We were methodical about our laziness, of course. We drew up a list of pros and cons for each of our three possible summer plans. We could have gone north to Chesapeake like our friends on Rum Truffle (but we didn’t have a visa, Chesapeake sounded hot and windless and it would have been a lot of sailing up and down the coast coming back against the prevailing current). We could have sailed back to Europe to the Med (but … cold, hard work, cold, etc). Or we could stay in the Caribbean. The pros included:
Staying longer in the fabulous trade winds. Although they die down in summer, the sailing winds never disappear as they do in the Med. And some folks on Cruiser’s Forum said that the Caribbean was a gentler place to sail in summer, less crowded and always with the possibility to peel off to the ABCs in plenty of time to avoid a hurricane.
Cheap haul out and boat work in Trinidad. Chaguaramas has a host of qualified engineers and technicians and their quote was substantially cheaper than any we could get in Curacao or Cartagena, Columbia. As for comparison with the UK… we could have our boat hauled out, pressure washed, repainted and relaunched, chocked and stored on the side for a month for the price of a lift out in Gosport.
A more relaxed summer without spending weeks at sea sailing possibly a lot to windward. Basically, it’s weeks of sailing and a lot of preparation to cross the Atlantic, even the easy way. Returning is the hard bit! We’re here now and we might never sail back. We might as well enjoy it!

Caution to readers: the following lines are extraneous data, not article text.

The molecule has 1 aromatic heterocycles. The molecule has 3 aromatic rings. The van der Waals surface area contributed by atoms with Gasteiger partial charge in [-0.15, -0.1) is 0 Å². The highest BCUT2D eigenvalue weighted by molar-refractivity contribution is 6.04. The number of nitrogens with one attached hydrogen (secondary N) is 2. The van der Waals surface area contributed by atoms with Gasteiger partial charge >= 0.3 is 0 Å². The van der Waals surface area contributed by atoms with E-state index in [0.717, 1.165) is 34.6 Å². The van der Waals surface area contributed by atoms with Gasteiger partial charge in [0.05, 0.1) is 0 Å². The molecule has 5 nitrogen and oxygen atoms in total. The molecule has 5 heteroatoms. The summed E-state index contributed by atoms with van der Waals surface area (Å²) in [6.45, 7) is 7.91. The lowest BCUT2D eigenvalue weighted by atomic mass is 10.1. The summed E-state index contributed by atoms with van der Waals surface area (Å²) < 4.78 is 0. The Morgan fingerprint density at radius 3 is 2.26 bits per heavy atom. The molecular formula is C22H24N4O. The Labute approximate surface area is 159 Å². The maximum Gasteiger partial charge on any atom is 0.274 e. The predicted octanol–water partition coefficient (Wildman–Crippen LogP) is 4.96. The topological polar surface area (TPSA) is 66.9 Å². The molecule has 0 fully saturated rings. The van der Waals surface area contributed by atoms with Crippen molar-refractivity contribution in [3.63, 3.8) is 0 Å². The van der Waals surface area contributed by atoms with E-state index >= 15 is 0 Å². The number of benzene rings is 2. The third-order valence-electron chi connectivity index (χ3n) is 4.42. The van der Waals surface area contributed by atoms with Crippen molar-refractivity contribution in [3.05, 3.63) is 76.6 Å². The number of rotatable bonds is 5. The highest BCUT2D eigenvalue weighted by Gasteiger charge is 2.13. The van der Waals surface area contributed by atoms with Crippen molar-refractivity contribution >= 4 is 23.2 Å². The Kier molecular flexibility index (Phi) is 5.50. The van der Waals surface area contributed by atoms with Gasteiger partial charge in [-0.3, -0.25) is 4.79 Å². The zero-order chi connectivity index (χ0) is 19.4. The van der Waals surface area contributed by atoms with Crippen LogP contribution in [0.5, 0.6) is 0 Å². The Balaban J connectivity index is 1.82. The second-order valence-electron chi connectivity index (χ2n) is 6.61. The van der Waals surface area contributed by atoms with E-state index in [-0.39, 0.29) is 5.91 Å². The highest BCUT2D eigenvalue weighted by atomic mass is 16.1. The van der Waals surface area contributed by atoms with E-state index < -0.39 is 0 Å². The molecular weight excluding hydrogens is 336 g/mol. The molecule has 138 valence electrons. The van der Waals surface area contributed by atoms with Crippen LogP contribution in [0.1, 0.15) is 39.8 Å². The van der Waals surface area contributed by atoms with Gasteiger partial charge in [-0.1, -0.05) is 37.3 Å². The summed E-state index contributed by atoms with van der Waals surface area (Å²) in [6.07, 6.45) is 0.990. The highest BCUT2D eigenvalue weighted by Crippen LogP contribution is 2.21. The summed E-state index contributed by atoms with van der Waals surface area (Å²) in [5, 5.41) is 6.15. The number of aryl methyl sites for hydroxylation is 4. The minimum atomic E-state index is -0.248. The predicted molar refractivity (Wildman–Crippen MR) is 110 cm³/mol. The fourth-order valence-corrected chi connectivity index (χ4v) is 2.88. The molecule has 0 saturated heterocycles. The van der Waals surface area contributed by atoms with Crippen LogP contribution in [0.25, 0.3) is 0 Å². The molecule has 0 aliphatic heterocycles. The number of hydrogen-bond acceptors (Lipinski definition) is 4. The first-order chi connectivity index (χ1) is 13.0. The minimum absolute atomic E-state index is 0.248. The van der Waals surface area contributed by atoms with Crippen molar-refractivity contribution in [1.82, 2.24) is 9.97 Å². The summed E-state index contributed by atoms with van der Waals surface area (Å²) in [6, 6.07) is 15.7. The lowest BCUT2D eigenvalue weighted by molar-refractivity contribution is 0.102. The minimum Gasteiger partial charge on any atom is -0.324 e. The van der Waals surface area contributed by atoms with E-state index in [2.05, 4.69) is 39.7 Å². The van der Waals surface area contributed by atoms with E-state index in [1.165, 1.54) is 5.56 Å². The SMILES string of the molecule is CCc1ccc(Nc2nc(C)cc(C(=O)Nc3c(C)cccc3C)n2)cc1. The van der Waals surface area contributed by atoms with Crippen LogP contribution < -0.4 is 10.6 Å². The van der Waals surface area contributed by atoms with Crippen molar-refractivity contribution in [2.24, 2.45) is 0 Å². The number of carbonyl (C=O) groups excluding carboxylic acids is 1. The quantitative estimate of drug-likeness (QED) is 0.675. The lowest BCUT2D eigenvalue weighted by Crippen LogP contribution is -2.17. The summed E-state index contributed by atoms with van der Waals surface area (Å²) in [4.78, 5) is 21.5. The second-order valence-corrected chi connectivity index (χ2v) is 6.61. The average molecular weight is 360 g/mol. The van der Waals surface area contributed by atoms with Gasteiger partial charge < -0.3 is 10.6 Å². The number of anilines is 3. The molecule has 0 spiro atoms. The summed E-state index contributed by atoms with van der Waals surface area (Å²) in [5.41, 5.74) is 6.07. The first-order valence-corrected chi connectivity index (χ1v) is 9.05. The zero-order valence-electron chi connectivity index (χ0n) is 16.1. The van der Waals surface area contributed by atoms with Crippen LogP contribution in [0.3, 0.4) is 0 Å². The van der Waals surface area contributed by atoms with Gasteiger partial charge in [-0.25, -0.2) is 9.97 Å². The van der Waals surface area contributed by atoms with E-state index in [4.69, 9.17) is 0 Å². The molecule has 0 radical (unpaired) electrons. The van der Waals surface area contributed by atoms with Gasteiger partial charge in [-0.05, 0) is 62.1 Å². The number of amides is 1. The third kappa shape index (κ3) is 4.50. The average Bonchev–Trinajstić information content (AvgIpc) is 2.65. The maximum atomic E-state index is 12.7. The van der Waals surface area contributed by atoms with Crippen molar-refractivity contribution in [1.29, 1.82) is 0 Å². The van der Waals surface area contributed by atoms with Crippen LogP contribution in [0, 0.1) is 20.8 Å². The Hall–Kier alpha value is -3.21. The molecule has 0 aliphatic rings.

The cons included:
Possible death/destruction in a tropical storm or hurricane.
Possible death/hijacking by pirates off the coast of Venezuala.
Possibly feeling sweaty a lot.
Sail the world in your underpants
Humans are strange things. We like to convince ourselves that we are rational beings who weigh up the risks and potential rewards of any decision logically and we go to great lengths to produce evidence of this (such as my ten page list of pros and cons). Psychologists know that this is a delusion and that we are really fuelled by impulses which we later rationalise. Really, I think our decision to stay in the Caribbean boils down to a couple of things. I really, really want to visit Columbia and Simon really, really likes to live in a pair of shorts and not wear socks. Ever. The great thing was that we were both on the same page.